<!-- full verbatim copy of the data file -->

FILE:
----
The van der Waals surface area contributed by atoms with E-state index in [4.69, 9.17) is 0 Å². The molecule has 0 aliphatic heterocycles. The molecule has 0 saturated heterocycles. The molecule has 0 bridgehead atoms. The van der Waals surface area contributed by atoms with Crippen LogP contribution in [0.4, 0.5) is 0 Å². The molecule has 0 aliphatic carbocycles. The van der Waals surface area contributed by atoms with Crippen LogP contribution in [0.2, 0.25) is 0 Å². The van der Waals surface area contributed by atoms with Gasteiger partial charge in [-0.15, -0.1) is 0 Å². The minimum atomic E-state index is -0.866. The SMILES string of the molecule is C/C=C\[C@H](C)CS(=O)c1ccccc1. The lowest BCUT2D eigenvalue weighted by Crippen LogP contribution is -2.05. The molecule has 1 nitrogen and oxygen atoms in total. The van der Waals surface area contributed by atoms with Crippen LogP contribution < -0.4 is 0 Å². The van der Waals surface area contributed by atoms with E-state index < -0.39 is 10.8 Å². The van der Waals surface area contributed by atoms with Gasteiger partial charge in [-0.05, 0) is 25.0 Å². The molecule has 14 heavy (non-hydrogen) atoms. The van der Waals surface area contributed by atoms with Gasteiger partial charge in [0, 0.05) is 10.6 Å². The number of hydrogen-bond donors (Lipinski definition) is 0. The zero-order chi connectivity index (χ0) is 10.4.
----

The van der Waals surface area contributed by atoms with E-state index in [4.69, 9.17) is 0 Å². The molecule has 0 aliphatic heterocycles. The molecule has 0 saturated heterocycles. The molecule has 0 bridgehead atoms. The van der Waals surface area contributed by atoms with Crippen LogP contribution in [0.4, 0.5) is 0 Å². The molecule has 0 aliphatic carbocycles. The van der Waals surface area contributed by atoms with Crippen LogP contribution in [0.2, 0.25) is 0 Å². The van der Waals surface area contributed by atoms with Gasteiger partial charge in [-0.15, -0.1) is 0 Å². The minimum atomic E-state index is -0.866. The SMILES string of the molecule is C/C=C\[C@H](C)CS(=O)c1ccccc1. The lowest BCUT2D eigenvalue weighted by Crippen LogP contribution is -2.05. The molecule has 1 nitrogen and oxygen atoms in total. The van der Waals surface area contributed by atoms with Crippen LogP contribution < -0.4 is 0 Å². The van der Waals surface area contributed by atoms with E-state index < -0.39 is 10.8 Å². The van der Waals surface area contributed by atoms with Gasteiger partial charge in [-0.05, 0) is 25.0 Å². The molecule has 14 heavy (non-hydrogen) atoms. The van der Waals surface area contributed by atoms with Gasteiger partial charge in [0, 0.05) is 10.6 Å². The number of hydrogen-bond donors (Lipinski definition) is 0. The zero-order chi connectivity index (χ0) is 10.4.